We can retain a professional cleaning service to support the suburb. Such a service has the benefit of being supervised and supported by the structures of an external company, but this is expensive. Many security companies also have cleaning divisions, which means that their cleaners can also act as information-gatherers for the security division while they are out on the street doing their cleaning work. This might be especially useful at the taxi rank, where the alcohol and drug sellers are operating, and despite the cost it might be worthwhile for the NKRA to undertake such an “undercover” initiative for a few months to gather some extra information – particularly over the holiday season. The cost of any cleaning service obviously depends on how many people you hire, and for how many days, but we know it will probably cost about R7,000 per cleaner per month. Without sponsorship the NKRA will not be able to fund such an initiative for an extended period. Possible Action Step: The NKRA could hire one of our security companies to properly clean the streets and pavements for a few months, and simultaneously gather information on criminal activities at the same time. Would any of the NKRA members object to us undertaking such a project with members’ money?
On the other hand, we can also look at having a system where the employees of Killarney buildings are hired as private individuals in their spare time to help with cleaning specific problem areas. They will then need to be supported with equipment, and properly supervised, but it would probably be much cheaper than using a company. Having the project staffed and supervised by nearby buildings with a personal interest in the success of the project, would obviously make the work operationally easier as well as more “conscientious”. Possible Action Step: A few buildings nearby to each problem site could work together, providing some of their own employees with brooms and bags etc, and supervising them to keep those problem areas permanently clean.
This could perhaps also extend to a building or buildings adopting a “sad” pavement, cleaning it and planting some shrubs or seeds to brighten it up. For example Chartwell is doing a wonderful job on the eastern dead-end of 4th Street – many thanks to Chartwell for that!
Before the lockdown we had agreed to undertake another project of repairing unsafe pavements early in 2020. Perhaps we could resume that project now. The cost would depend on how many pavements need repairs, and how bad the damage might be in each case. The extent of the need would have to be researched, but that should not take too long, if everyone helps in reporting unsafe pavements. Possible Action Step: If the government does not take action soon, the NKRA could once again hire an appropriate service provider to repair unsafe pavements. Would any of the NKRA members object to us undertaking such a project with members’ money?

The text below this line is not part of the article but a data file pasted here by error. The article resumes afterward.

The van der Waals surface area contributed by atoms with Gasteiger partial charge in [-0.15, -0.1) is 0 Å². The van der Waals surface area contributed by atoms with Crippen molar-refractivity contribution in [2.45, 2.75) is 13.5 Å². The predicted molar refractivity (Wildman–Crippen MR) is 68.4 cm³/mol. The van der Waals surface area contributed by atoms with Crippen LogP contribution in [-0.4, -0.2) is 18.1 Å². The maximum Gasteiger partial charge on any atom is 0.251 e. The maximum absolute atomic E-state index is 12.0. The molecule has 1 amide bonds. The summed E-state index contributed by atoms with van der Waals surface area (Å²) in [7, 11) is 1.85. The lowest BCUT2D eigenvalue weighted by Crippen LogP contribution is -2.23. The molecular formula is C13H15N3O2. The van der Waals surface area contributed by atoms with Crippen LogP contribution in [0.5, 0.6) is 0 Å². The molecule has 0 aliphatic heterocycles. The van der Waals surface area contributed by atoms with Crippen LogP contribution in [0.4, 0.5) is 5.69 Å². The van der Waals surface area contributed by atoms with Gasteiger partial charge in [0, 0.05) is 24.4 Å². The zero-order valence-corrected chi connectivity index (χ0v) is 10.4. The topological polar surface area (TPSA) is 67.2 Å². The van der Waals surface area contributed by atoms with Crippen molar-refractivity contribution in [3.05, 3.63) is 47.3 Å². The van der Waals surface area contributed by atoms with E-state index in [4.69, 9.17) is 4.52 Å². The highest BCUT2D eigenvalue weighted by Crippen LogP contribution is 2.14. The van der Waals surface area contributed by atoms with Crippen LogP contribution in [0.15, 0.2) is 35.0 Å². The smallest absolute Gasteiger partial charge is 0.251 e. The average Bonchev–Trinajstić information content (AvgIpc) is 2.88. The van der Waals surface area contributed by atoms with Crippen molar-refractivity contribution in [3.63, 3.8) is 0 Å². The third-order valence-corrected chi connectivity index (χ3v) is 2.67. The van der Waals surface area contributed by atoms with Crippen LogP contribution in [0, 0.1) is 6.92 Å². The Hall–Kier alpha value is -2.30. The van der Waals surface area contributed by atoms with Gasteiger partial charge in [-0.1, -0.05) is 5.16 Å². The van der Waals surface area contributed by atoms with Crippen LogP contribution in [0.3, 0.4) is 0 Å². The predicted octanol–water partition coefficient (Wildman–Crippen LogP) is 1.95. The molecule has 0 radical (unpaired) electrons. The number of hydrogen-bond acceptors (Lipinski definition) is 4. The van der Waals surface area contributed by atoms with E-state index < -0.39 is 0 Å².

Security is always an area of concern. People are being mugged on our pavements, often by robbers who escape in Uber-type Toyota Corolla cars. Please be very careful about holding cell-phones or other valuables in your hands while standing or walking on pavements. Security guards on the street will deter the robbers if they are nearby at the time, and our guards have actually caught some muggers on occasion. However some of these guards patrol a substantial area, and the robbers simply time their attacks for when the security guard is distant enough to allow them to escape safely. These muggings literally take just seconds.
We are well aware of the increasing problem with the street drinkers in 1st Street. This receives a lot of our attention, and the ward councillor and the CPF are also kept well informed. What we really need here is for the authorities to simply do their jobs and enforce the laws. However that has not been happening properly for a number of years. A recent ray of hope comes from the provincial Department of Community Safety, who have deployed a mobile “kiosk” to the corner of 1st Street and Killarney Avenue, where the drug selling has been most severe. They are backed up by the SAPS. They are not present all day or every day, but certainly there are fewer hawkers at that corner when they are present, so they clearly are providing some extra deterrence. Thank you to the CPF for helping to make that happen.
We originally thought that the problem was related to the taxis, but now it seems that the drinkers have split away from the taxis and have moved to the corner of 2nd Avenue. They might of course move even further in the future. We do already have a similar problem at the other end of 1st Street and in the middle of 1st Street, and we do have sporadic problems in 2nd Street and in 3rd Street as well.
People are legally allowed to gather on pavements, and “noise” is a subjective judgement. However drinking alcohol is illegal on a pavement, and is a serious offence – if it can be proved. The problem is that the drinkers see the police vehicles approaching, and then simply pack away the alcohol before the police reach them. Even if the police search them and find alcohol in a bag or packet or cooler-box, it is not illegal to carry alcohol around. The intervention then becomes a waste of time, and the drinking resumes as soon as the police are out of sight. This leads to the SAPS and JMPD being disinclined to intervene at all.